Japan has agreed to reimburse Neuronetics' treatment for major depressive disorder (MDD) at a rate of around $110 per session.
The medical device creates a magnetic field to alter electrical energy in the brain, potentially providing relief for MDD patients who have not responded to antidepressant medications.
Neuronetics received Japanese regulatory approval for its transcranial magnetic stimulation (TMS) device in 2017 and has now secured reimbursement from the country's single-payer healthcare system.
Neuronetics has been at the forefront of the application of TMS to the treatment of MDD, having won FDA approval for an early version of its NeuroStar Advanced Therapy in 2008.
An observational study of 307 MDD patients linked use of the device to statistically-significant improvements after 14 days.
Analysts at William Blair reported the new Neurostar reimbursement code will be available for use in 150 to 200 centers and the company plans to collect long-term registry data in hopes of Japan's Central Social Insurance Medical Council eventually increasing reimbursement.
"If Neuronetics sells just one system to half of its 150-200 targeted accounts in 2020, it could represent up to $3.0 million in upside," the analysts wrote. "If these systems on average treated 15 patients per year ... it could add up to $1.6 million in sales."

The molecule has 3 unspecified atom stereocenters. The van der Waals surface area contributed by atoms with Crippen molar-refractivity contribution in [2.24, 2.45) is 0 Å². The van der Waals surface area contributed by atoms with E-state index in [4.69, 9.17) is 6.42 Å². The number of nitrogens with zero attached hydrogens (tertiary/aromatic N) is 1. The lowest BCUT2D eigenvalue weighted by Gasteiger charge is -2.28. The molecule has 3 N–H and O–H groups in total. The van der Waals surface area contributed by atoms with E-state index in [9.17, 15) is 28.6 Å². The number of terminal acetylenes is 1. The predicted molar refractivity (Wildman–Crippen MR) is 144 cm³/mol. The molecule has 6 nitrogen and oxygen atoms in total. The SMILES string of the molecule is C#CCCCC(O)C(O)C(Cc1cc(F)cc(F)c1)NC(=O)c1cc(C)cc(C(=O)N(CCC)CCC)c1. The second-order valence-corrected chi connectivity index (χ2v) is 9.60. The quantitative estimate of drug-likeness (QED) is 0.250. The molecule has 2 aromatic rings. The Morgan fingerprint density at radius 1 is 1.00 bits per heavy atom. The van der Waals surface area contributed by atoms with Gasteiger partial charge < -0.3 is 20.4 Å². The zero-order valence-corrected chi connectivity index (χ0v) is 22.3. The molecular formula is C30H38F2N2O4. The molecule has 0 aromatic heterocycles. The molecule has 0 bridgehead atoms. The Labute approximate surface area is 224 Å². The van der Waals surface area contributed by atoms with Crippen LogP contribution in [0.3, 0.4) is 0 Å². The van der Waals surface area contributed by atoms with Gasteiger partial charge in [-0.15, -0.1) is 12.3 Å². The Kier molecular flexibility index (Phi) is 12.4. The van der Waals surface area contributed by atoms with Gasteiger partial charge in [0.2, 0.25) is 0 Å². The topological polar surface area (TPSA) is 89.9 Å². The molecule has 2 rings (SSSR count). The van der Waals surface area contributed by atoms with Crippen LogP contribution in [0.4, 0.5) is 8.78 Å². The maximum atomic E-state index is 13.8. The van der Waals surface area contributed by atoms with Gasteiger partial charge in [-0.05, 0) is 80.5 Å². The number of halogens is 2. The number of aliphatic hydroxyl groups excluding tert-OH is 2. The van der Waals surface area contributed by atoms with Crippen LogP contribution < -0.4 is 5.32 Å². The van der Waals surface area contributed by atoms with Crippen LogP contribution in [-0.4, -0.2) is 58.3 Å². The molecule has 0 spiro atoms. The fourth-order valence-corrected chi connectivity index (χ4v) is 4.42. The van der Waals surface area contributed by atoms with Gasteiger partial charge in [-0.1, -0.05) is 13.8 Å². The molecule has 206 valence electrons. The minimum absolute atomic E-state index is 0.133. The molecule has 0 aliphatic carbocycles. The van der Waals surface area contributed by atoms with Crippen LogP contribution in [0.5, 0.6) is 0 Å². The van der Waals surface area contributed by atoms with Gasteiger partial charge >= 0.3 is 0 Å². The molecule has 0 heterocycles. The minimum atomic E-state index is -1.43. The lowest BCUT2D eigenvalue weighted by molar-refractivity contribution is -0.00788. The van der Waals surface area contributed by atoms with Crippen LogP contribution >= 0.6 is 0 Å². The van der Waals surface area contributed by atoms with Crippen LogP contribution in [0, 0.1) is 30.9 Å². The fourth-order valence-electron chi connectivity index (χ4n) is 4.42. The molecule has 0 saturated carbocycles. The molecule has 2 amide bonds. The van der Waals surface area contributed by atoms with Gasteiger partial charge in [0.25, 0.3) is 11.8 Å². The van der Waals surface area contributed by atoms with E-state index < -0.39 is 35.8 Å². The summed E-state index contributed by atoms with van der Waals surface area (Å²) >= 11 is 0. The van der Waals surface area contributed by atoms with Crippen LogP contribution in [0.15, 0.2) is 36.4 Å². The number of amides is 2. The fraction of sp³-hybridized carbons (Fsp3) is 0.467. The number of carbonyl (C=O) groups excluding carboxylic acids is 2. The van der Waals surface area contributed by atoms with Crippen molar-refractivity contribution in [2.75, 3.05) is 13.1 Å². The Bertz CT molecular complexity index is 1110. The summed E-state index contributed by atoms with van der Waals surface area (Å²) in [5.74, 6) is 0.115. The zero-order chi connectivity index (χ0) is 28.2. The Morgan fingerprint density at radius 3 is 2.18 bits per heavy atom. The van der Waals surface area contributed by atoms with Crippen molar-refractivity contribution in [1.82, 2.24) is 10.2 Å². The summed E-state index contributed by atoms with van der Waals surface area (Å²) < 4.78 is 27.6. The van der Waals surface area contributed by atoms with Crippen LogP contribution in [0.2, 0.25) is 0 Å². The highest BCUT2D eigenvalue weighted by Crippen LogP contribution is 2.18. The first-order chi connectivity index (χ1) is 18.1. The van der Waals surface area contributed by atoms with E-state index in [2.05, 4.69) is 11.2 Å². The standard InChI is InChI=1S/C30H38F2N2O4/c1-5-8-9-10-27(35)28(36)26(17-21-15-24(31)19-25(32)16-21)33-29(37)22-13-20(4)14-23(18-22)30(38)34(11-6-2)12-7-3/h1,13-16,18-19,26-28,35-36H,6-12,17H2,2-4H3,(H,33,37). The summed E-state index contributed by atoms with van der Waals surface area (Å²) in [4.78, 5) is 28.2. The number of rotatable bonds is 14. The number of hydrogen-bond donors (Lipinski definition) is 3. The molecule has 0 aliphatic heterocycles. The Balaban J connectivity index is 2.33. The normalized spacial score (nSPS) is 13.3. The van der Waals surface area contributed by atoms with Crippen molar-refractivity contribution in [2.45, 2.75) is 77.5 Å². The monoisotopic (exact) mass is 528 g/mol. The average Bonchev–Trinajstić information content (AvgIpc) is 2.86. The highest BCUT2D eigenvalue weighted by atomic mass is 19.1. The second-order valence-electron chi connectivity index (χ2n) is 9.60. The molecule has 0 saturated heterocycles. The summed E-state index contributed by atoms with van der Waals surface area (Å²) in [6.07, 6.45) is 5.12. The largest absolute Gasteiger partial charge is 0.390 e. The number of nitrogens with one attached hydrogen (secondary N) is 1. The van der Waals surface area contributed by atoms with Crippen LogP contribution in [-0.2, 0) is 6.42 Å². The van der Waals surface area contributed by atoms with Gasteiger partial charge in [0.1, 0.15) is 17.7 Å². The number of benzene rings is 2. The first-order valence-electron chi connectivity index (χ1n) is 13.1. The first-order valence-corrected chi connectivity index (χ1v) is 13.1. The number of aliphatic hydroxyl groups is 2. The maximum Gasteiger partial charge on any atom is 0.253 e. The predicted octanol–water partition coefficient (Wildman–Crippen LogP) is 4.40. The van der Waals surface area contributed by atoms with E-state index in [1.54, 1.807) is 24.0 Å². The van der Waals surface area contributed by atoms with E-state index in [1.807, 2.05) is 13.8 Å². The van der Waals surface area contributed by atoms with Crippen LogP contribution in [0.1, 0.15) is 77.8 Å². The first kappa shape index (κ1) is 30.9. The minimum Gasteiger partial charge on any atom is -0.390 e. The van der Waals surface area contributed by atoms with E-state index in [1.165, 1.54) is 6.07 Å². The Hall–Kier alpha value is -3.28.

The Malvern, Pennsylvania-based company stepped up its global expansion when it entered into a distribution agreement with Japan's Teijin Pharma. That led to a regulatory approval in 2017 and now to coverage by Japan's payer. The coverage is set to begin at the start of June.
Currently, many of Japan's 2.4 million people with MDD are treated as inpatients and stay at psychiatric facilities for 120 days or more. Japan is trying to cut back on those inpatient stays. Neuronetics thinks the coverage decision will make it easier for the treatment-resistant subset, which analysts at William Blair estimated to be around 750,000 in total, to affordably access TMS.
In the U.S., NeuroStar is reimbursed under local coverage determinations and by private payers, although it faced pushback early on. Shortly after FDA cleared NeuroStar, consumer rights group Public Citizen lobbied CMS not to cover the device.
Since then, Neuronetics has secured more widespread coverage of NeuroStar but also seen the U.S. market become more competitive. Today, Brainsway, Magstim and MagVenture have FDA-cleared TMS treatments for MDD.